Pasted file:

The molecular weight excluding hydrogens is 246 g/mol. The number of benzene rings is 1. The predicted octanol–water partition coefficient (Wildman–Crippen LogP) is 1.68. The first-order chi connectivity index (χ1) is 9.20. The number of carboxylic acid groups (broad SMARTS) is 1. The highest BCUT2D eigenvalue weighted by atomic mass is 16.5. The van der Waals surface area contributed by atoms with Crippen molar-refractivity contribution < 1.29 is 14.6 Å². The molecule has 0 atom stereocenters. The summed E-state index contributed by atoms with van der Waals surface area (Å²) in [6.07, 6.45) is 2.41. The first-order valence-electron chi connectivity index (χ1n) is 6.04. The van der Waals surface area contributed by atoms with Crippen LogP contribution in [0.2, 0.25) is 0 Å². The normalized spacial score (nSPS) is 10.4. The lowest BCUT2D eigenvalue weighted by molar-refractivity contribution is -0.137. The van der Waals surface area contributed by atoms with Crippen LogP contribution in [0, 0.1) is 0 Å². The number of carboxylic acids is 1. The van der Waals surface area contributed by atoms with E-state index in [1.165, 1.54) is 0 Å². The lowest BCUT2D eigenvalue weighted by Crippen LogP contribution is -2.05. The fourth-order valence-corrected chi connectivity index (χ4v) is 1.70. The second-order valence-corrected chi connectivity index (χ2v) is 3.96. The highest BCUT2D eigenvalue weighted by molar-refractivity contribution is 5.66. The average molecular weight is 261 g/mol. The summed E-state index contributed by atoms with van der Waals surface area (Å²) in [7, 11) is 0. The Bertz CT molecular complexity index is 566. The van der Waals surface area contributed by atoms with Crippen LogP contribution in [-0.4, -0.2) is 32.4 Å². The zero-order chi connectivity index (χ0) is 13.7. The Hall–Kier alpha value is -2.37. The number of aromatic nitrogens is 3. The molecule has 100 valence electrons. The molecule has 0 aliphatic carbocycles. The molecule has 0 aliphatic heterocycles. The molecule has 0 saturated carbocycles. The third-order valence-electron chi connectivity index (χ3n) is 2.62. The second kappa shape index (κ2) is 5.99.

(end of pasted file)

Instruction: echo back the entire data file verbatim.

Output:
The molecular weight excluding hydrogens is 246 g/mol. The number of benzene rings is 1. The predicted octanol–water partition coefficient (Wildman–Crippen LogP) is 1.68. The first-order chi connectivity index (χ1) is 9.20. The number of carboxylic acid groups (broad SMARTS) is 1. The highest BCUT2D eigenvalue weighted by atomic mass is 16.5. The van der Waals surface area contributed by atoms with Crippen molar-refractivity contribution < 1.29 is 14.6 Å². The molecule has 0 atom stereocenters. The summed E-state index contributed by atoms with van der Waals surface area (Å²) in [6.07, 6.45) is 2.41. The first-order valence-electron chi connectivity index (χ1n) is 6.04. The van der Waals surface area contributed by atoms with Crippen LogP contribution in [0.2, 0.25) is 0 Å². The normalized spacial score (nSPS) is 10.4. The lowest BCUT2D eigenvalue weighted by molar-refractivity contribution is -0.137. The van der Waals surface area contributed by atoms with Crippen LogP contribution in [0, 0.1) is 0 Å². The number of carboxylic acids is 1. The van der Waals surface area contributed by atoms with E-state index in [1.165, 1.54) is 0 Å². The lowest BCUT2D eigenvalue weighted by Crippen LogP contribution is -2.05. The fourth-order valence-corrected chi connectivity index (χ4v) is 1.70. The second-order valence-corrected chi connectivity index (χ2v) is 3.96. The highest BCUT2D eigenvalue weighted by molar-refractivity contribution is 5.66. The average molecular weight is 261 g/mol. The summed E-state index contributed by atoms with van der Waals surface area (Å²) in [7, 11) is 0. The Bertz CT molecular complexity index is 566. The van der Waals surface area contributed by atoms with Crippen LogP contribution in [-0.4, -0.2) is 32.4 Å². The zero-order chi connectivity index (χ0) is 13.7. The Hall–Kier alpha value is -2.37. The number of aromatic nitrogens is 3. The molecule has 100 valence electrons. The molecule has 0 aliphatic carbocycles. The molecule has 0 aliphatic heterocycles. The molecule has 0 saturated carbocycles. The third-order valence-electron chi connectivity index (χ3n) is 2.62. The second kappa shape index (κ2) is 5.99.